Sunday, March 17, 2002

Marrow transplant questions

First, I want to thanks all my sibs for so willingly giving up their SSAN for the chance at winning a free trip to Denver and the opportunity to give up some bone marrow! You don't get offers like that very often.

I'll be faxing your information to our lab in downtown Denver tomorrow; the lab will then, in the fairly near future, be sending out the packs of tubes, instructions, etc. You should have the name of the contact person in the pack, but just in case, it's Kathryn Barkley at 303-861-3568.

I really don't know the details of this procedure at all (Deb asked if it was painful). I would presume that the donor would be given an appropriate anesthetic for the extraction, but I have never witnessed or even read about the procedure. Maybe we can find out on-line.
What Brian is proposing is what's called a "mini-marrow transplant"which is a relatively new procedure. Rather than completely destroying my marrow with chemo and radiation, which certainly has it's own risks, and then replacing it in hopes that the donor marrow will "take," what they do with this "mini" procedure is suppress my marrow with chemo and then infuse the donor marrow. With my marrow compromised, and the donor marrow un-compromised (immunologically speaking), the donor marrow would then establish a "graft-vs-host" reaction, attacking and, hopefully, destroying, then replacing, the diseased marrow. Interesting stuff! This is all uncharted territory for me; I have no idea what I'm in for. I just recall that the usual graft-vs-host reactions (which is usually an unwanted problem, wherein an immuno-competent transplanted organ begins rejecting the immuno-compromised body it's transplanted into) is not a pleasant thing for the body that's being rejected. But, hey, what's the alternative? As Mom says, I'd rather be on the right side of the grass so I'll have to put up with whatever comes along.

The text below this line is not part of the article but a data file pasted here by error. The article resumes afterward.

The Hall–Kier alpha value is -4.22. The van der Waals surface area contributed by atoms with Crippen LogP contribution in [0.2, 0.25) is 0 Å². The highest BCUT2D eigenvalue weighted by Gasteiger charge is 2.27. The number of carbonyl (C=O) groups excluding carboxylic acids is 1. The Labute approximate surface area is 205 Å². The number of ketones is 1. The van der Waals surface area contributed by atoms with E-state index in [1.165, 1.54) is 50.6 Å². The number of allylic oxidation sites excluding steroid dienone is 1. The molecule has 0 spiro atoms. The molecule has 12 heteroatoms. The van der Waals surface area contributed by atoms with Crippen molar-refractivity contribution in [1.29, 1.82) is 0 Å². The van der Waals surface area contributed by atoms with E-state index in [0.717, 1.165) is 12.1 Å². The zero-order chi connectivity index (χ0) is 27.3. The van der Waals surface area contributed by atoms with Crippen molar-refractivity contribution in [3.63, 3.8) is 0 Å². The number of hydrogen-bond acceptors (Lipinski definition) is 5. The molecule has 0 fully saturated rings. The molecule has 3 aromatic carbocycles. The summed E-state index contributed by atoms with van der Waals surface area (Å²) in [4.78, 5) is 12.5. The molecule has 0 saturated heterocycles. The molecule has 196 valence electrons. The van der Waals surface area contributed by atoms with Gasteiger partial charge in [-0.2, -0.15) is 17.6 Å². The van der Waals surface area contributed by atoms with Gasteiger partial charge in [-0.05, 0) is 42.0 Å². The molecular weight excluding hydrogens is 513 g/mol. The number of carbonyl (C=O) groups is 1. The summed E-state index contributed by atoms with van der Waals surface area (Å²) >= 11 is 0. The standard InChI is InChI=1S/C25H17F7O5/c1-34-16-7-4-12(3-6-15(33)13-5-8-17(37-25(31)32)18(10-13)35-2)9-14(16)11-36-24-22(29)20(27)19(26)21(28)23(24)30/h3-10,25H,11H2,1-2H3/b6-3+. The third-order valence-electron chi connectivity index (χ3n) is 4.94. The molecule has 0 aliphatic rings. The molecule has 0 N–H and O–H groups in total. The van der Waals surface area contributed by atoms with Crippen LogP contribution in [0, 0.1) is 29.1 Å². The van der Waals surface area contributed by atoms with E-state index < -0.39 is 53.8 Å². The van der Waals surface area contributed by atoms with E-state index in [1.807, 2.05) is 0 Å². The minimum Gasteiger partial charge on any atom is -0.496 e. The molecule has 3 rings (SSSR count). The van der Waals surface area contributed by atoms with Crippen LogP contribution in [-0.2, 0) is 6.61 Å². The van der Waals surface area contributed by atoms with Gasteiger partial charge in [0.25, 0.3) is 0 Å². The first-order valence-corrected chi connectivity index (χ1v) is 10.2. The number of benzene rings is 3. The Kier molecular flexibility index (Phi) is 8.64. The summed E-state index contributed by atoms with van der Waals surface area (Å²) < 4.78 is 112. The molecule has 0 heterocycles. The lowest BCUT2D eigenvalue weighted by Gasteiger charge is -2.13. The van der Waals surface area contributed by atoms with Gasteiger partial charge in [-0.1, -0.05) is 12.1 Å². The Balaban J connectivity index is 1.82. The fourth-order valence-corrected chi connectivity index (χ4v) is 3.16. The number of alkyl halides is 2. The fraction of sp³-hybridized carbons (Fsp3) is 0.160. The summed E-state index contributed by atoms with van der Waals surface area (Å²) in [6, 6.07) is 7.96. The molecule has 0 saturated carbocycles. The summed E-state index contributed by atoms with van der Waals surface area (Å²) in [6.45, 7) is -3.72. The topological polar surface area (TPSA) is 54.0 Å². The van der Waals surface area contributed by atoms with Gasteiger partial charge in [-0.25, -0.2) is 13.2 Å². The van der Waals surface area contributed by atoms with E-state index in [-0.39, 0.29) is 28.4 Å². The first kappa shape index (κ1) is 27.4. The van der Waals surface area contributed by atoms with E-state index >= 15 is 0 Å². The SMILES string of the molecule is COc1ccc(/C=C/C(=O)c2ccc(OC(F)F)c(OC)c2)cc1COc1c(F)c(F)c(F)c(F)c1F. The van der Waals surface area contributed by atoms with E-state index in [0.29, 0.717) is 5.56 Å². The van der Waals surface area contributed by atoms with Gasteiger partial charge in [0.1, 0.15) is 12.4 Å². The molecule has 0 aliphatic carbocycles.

I've had questions about other folks being donors; I'm told that the best chance for a match is with a sib (with about a 25% chance for a match with any one sibling). Next best would be offspring (but my offspring's DNA has been "contaminated" with that Irish influence from their Ma), and then other more distantly related or unrelated donors. If there is no match with any of my siblings we'll see where we need to look next. I've been wondering about the utility of using cord-blood from my soon-to-be-delivered granddaughter, blood that would otherwise be discarded. I mentioned stem cell collection from unrelated donors, since we collect large amounts of it on L&D for that purpose, but Brian said they didn't use it much in adult patients. I didn't, however, mention the possibility of a grand-daughter's cord blood, but that may not make a difference to him. We'll see.

After my initial illness, during which we found this disease, I slowly recovered my strength and went back to work for almost a couple of weeks. But then, with all that was going on, I began feeling lousy again. I was not sleeping and found it hard to concentrate at work. I lost twelve pounds in two months. I've been off work again for the last week but hope to return again, at least part-time, next week. I hope things go well this time.

Diane joked that if I ended up with some of her marrow, I might suddenly get a craving to start smoking and to study Judaism. I was wondering what I might do if I ended up with some other sib's marrow. I thought if I got Deb's I might start reading a lot of paperback novels and drinking lattes. And with Dan's I'd want to go backpacking and tearing my computer apart. And with Doug's I might unexpectedly join the ACLU!

Oh yeah, and Dan said he'd gladly donate marrow to me now for a kidney at a date to be determined.

That's all for now. I'll keep you updated as things develop. And thanks again for being willing to be a potential donor for me.

Until later,